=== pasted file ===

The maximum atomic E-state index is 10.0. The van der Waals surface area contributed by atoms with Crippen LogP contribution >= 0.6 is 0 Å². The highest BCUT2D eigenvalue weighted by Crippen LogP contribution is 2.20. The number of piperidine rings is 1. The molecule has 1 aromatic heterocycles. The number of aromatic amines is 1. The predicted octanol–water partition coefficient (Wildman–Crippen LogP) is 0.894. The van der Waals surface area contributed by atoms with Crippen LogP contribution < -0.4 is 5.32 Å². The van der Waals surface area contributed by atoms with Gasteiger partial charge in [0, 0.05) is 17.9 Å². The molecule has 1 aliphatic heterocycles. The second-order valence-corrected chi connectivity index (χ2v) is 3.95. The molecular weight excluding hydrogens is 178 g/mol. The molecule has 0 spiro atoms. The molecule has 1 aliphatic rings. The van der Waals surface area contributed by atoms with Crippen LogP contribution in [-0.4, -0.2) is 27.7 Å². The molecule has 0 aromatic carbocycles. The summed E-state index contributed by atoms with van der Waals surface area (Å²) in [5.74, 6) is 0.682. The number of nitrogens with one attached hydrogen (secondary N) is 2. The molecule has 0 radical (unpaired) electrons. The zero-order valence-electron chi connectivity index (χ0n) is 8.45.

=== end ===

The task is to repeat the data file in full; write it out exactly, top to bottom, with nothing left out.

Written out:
The maximum atomic E-state index is 10.0. The van der Waals surface area contributed by atoms with Crippen LogP contribution >= 0.6 is 0 Å². The highest BCUT2D eigenvalue weighted by Crippen LogP contribution is 2.20. The number of piperidine rings is 1. The molecule has 1 aromatic heterocycles. The number of aromatic amines is 1. The predicted octanol–water partition coefficient (Wildman–Crippen LogP) is 0.894. The van der Waals surface area contributed by atoms with Crippen LogP contribution < -0.4 is 5.32 Å². The van der Waals surface area contributed by atoms with Gasteiger partial charge in [0, 0.05) is 17.9 Å². The molecule has 1 aliphatic heterocycles. The second-order valence-corrected chi connectivity index (χ2v) is 3.95. The molecular weight excluding hydrogens is 178 g/mol. The molecule has 0 spiro atoms. The molecule has 1 aliphatic rings. The van der Waals surface area contributed by atoms with Crippen LogP contribution in [-0.4, -0.2) is 27.7 Å². The molecule has 0 aromatic carbocycles. The summed E-state index contributed by atoms with van der Waals surface area (Å²) in [5.74, 6) is 0.682. The number of nitrogens with one attached hydrogen (secondary N) is 2. The molecule has 0 radical (unpaired) electrons. The zero-order valence-electron chi connectivity index (χ0n) is 8.45.